For that, however, he does have the cojones to film perhaps one of the most audacious, transgressive scenes we've ever seen in a Pay TV movie: when Elizabeth (Crystal Celeste Grant) begins to suffer the after-effects of unprotected sex with the genetically modified duo, the "good" villainess Judith begins to masturbate — and then gets pissed when the young lady literally explodes prematurely. (Needless to say, Judith is no better a person than the main villain of the movie, Neil.) Why does Elizabeth explode? Neil and Judith are genetically altered super-humans, and much like HIV, their traits are transferred virally through body fluids. But most normal bodies cannot survive the conversion to superdom and self-destruct — not good.
Like so many badly made movies, in Teenage Caveman there is little tension felt as the  characters die one by one until there is but the final girl and final guy and main villain and the final showdown, which in itself might have been funny were the movie not so exhausting and repulsive to sit through up till that point. To give Clark justifiable credit again, however, he ends the movie in a subtly depressing manner that is at least 100% in line with his obvious anti-sex attitude and his less obvious theme of the corruption of power. But being true to a vision doesn't mean that the vision is any good, or worth your time watching.
Teenage Caveman, in short: An anti-sex and ultimately depressing film made by an ephebophiliac man who obviously prefers to punish the victim, the movie is hampered by bad acting, a low budget, a total lack of suspense, and terrible pacing. The gore ranges from well-made to cheesy, but despite a blood-drenched money shot or two, none are good or bad enough to make them worth waiting for — with the possible exception of the exploding belly & masturbation scene, which could really fit well in a Richard Kern flick. The sex and drugs scenes are alienating and dull, and oddly repulsive, sort of as if you have sudden insight to the sexual fantasies of the wanna-be paedophile next door. Neither the director nor scriptwriter evidence any real talent in their craft, and the themes and possibilities of the narrative appear and disappear indiscriminately. By the end of the movie the only thing one realizes, really feels, really knows, is that Teenage Caveman is one fucked up film and a total waste of time.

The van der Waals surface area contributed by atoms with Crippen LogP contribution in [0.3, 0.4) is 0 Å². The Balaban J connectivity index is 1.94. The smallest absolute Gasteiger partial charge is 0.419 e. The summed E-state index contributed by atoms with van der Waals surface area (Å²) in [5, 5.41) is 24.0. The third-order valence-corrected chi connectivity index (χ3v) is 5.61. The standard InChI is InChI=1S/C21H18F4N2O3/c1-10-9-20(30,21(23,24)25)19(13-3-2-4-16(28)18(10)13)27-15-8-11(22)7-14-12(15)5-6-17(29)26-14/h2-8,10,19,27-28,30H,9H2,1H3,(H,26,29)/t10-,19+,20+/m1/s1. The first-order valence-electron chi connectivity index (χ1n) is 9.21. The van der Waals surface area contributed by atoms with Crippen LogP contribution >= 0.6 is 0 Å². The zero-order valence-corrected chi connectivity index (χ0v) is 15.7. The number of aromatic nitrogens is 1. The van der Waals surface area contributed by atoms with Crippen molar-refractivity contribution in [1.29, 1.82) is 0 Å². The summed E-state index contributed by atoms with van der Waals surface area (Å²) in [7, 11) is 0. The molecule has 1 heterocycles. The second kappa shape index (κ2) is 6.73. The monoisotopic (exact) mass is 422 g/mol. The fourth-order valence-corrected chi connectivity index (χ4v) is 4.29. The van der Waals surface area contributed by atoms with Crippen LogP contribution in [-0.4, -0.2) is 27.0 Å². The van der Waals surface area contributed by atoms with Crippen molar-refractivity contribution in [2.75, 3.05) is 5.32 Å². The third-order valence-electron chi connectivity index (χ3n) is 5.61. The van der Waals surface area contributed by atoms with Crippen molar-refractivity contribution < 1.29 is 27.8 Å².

Not surprisingly, rumor has it that another remake is in the works.
Trailer to the original
Teenage Caveman (1958):

Saturday, February 13, 2016

R.I.P.: Wesley Earl "Wes" Craven, Part VI (2006-16) + Addendum (1976)

2 August 1939 - 30 August 2015

What follows is a look at some the projects he was involved in — actually and/or presumably. TV series are ignored.

Go here for Part I (1970-77)
Go here for Part II (1978-86)
Go here for Part III (1987-93)
Go here for Part IV (1994-99)
Go here for Part V (2000-05)

The Hills Have Eyes
(2006, dir. Alexandre Aja)

That it took Wes Craven so long to see the financial possibilities of having his older movies remade is almost inexplicably odd, considering the success of all the remakes of not-so-old movies prior to Aja's version of The Hills Have Eyes, ranging from crappy (e.g., Willard [2003] and Village of the Damned [1995] — but were either financially successful?) to fun but dumb (e.g., Thirteen Ghosts [2001 / trailer] and House of Haunted Hill [1999 / trailer]) to entertainingly effective (e.g., Night of the Living Dead [1990 / trailer] and The Blob [1988]) to excellent (e.g., Dawn of the Dead [2004 / trailer] and The Texas Chainsaw Massacre [2003 / trailer]). But one day Wes Craven saw the light, and after watching Alexandre Aja's well-made but extremely questionable French horror movie Haute Tension (2003 / trailer) — which we saw and would've liked had it not been so lesbophobic — he pulled in Aja and his pal Grégory Levasseur to take over the remake of The Hills Have Eyes. And, damn! If they didn't manage to make a movie that is, in many ways, more effective and multi-layered (and gory and violent) than the original from 1977. Wow. (OK, we totally ignore the narrative fuck-up of the film: the bad guys don't kill the good guy before they put him in the fridge.)
Filmed in Morocco (but set in New Mexico), the cannibalistic family is now a mass of hungry mutants and far more dirty and scary, while the survivors are also far more delineated as characters and some actually grow during the course of the movie — particularly Doug Bukowski (Aaron Stanford), who believably goes from a wimpy nerd to a survivor willing to kill.
Trailer to
The Hills Have Eyes: 
Eat My Brains has the plot: "The extended Carter family are on their way to California but Big Bob Carter (Ted Levine of The Mangler [1995 / trailer]) is hell bent on taking the 'scenic route' through the desert. They run into a spot of trouble when their car falls victim to spikes in the road, laid there by the victims of US government nuclear testing — human mutants from an isolated mining community who refused to leave their homes when the government took over the area for research. The inhabitants of the area are now deformed versions of their former selves, preying on unfortunate passers-by who have taken wrong directions from the clan's only human link to the outside world, a gas station owner (Tom Bower of The Killing Jar [1997 / trailer] and Lady in White [1988 / trailer]). He leads the raw meat their direction and in return, receives valuable belongings of dead hill victims. The dysfunctional family unit react in their own individual ways to their attackers. Three in particular are forced to rely on their primal survival instincts if they are going to outfight and outwit the wrath of the mutants. [...]"